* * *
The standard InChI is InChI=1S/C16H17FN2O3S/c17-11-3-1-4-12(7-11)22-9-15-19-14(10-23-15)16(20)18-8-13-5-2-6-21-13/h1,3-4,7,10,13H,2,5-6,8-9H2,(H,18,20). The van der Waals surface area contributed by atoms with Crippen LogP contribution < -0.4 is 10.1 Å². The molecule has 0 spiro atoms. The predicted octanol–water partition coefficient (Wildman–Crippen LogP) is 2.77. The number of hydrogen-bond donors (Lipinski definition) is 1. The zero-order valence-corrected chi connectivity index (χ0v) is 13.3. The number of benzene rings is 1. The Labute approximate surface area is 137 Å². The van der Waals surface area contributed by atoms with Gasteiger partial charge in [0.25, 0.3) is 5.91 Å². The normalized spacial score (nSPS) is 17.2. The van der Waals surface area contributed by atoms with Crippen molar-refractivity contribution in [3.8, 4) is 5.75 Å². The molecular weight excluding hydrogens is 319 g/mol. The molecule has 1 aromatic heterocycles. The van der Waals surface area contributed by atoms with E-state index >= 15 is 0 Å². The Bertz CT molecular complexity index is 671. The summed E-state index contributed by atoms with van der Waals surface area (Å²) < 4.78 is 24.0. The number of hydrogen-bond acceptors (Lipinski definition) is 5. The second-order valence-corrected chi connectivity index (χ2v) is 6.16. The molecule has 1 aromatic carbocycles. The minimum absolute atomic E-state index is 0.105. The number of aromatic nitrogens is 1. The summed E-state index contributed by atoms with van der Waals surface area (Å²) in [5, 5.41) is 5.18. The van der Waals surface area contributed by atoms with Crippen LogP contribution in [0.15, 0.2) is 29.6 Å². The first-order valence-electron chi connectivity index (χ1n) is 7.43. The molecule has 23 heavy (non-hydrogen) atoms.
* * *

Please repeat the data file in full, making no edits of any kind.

The standard InChI is InChI=1S/C16H17FN2O3S/c17-11-3-1-4-12(7-11)22-9-15-19-14(10-23-15)16(20)18-8-13-5-2-6-21-13/h1,3-4,7,10,13H,2,5-6,8-9H2,(H,18,20). The van der Waals surface area contributed by atoms with Crippen LogP contribution < -0.4 is 10.1 Å². The molecule has 0 spiro atoms. The predicted octanol–water partition coefficient (Wildman–Crippen LogP) is 2.77. The number of hydrogen-bond donors (Lipinski definition) is 1. The zero-order valence-corrected chi connectivity index (χ0v) is 13.3. The number of benzene rings is 1. The Labute approximate surface area is 137 Å². The van der Waals surface area contributed by atoms with Gasteiger partial charge in [0.25, 0.3) is 5.91 Å². The normalized spacial score (nSPS) is 17.2. The van der Waals surface area contributed by atoms with Crippen molar-refractivity contribution in [3.8, 4) is 5.75 Å². The molecular weight excluding hydrogens is 319 g/mol. The molecule has 1 aromatic heterocycles. The van der Waals surface area contributed by atoms with E-state index >= 15 is 0 Å². The Bertz CT molecular complexity index is 671. The summed E-state index contributed by atoms with van der Waals surface area (Å²) < 4.78 is 24.0. The number of hydrogen-bond acceptors (Lipinski definition) is 5. The second-order valence-corrected chi connectivity index (χ2v) is 6.16. The molecule has 1 aromatic carbocycles. The minimum absolute atomic E-state index is 0.105. The number of aromatic nitrogens is 1. The summed E-state index contributed by atoms with van der Waals surface area (Å²) in [5, 5.41) is 5.18. The van der Waals surface area contributed by atoms with Crippen LogP contribution in [0.15, 0.2) is 29.6 Å². The first-order valence-electron chi connectivity index (χ1n) is 7.43. The molecule has 23 heavy (non-hydrogen) atoms.